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The Pannonian Empire (or Pannonia) was the predominantly Greek-speaking Eastern European part of the Roman Empire throughout Late Antiquity and the Middle Ages. Also known as the Illyrian Empire, or simply the Roman Empire by its inhabitants and neighbours. It was centered on the capital of Sirmium, located in Illyria.
Roman Background and Foundation of the Tetrarchy
The army of the Roman Empire succeeded in conquering a vast collection of territories covering the entire Mediterranean region and much of Western Europe. These territories consisted of many different cultural groups, ranging from primitive to highly sophisticated. Generally speaking, the eastern Mediterranean provinces were more urbanized and socially developed, having previously been united under the Macedonian Empire and Hellenized by the influence of Greek culture. In contrast, the western regions had mostly remained independent from any single cultural or political authority, and were still largely rural and less developed. This distinction between the established Hellenized East and the younger Latinized West persisted and became increasingly important in later centuries.
Under the reign of the Emperor Diocletian, the political division of the Roman Empire began. In 285, he promoted Maximian to the rank of Augustus (Emperor) and gave him control of the Western regions of the Empire. In 293, Galerius and Constantius Chlorus were appointed as their subordinates (Caesars), creating the First Tetrarchy. This system effectively divided the empire into four major regions and created separate capitals besides Rome as a way to avoid the civil unrest that had marked the 3rd century. In the West, the capitals were Maximian's Mediolanum (now Milan) and Constantius' Trier. In the East, the capitals were Sirmium and Nicomedia. On 1 May 305, the two senior Augusti stepped down, and their respective Caesars were promoted to Augusti and appointed two new Caesars, thus creating the Second Tetrarchy.
These men were from the Roman province of Illyria, several in the city of Sirmium, which would become one of the four capitals under this system. From the time of Domitian (81–96), when over half the Roman army was deployed in the Danubian regions, the Illyrian provinces had been the most important recruiting ground of the auxilia and later the legions. In the 3rd century, Romanised Illyrians came to dominate the army's senior officer echelons. Ultimately, the Illyrian officer class seized control of the state itself.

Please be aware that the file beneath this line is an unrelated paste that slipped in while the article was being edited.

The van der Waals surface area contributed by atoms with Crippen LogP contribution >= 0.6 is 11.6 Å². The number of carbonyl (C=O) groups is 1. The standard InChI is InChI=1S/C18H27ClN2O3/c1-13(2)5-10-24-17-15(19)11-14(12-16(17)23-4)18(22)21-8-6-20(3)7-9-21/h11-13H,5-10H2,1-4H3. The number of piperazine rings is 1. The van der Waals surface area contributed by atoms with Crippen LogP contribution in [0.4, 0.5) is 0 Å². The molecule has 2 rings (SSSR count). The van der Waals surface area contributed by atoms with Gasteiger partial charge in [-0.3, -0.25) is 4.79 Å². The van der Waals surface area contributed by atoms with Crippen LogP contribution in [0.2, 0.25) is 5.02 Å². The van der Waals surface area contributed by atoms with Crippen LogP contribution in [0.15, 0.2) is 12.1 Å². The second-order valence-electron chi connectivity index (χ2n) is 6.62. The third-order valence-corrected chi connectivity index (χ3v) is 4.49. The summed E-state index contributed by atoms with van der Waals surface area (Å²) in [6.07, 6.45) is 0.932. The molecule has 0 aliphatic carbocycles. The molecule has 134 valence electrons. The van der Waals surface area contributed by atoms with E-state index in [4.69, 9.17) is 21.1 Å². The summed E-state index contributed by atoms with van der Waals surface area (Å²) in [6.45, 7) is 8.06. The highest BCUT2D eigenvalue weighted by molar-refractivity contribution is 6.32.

The four Tetrarchs based themselves not at Rome but in other cities closer to the frontiers, mainly intended as headquarters for the defence of the empire against bordering rivals (notably Sassanian Persia) and barbarians (mainly Germanic, and an endless procession from the eastern steppe; many nomadic or elsewhere chased tribes) at the Rhine and Danube.
Rise of Pannonia under Licinius
Born to a Thracian family in Moesia Superior, Licinius accompanied his close childhood friend, the future emperor Galerius, on the Persian expedition in 298. He was trusted enough by Galerius that in 307 he was sent as an envoy to Maxentius in Italy to attempt to reach some agreement about his illegitimate status. Galerius then trusted the eastern provinces to him when he went to deal with Maxentius personally after the death of Flavius Valerius Severus. Upon his return to the east, Galerius elevated Licinius to the rank of Augustus in the West on November 11, 308. He received as his immediate command the provinces of Illyricum, Thrace and Pannonia.
In 310 he took command of the war against the Sarmatians, inflicting a severe defeat on them and emerging victorious. Then on the death of Galerius, in May 311, Licinius entered into an agreement with Maximinus Daia, to share the eastern provinces between them. By this point, not only was Licinius the official Augustus of the west, but he also possessed part of the eastern provinces as well, as the Hellespont and the Bosporus became the dividing line, with Licinius taking the European provinces and Daia taking the Asian. This final division of the Eastern Roman Empire is considered by many to be the formation of Pannonia as an independent nation from its other Roman neighbors.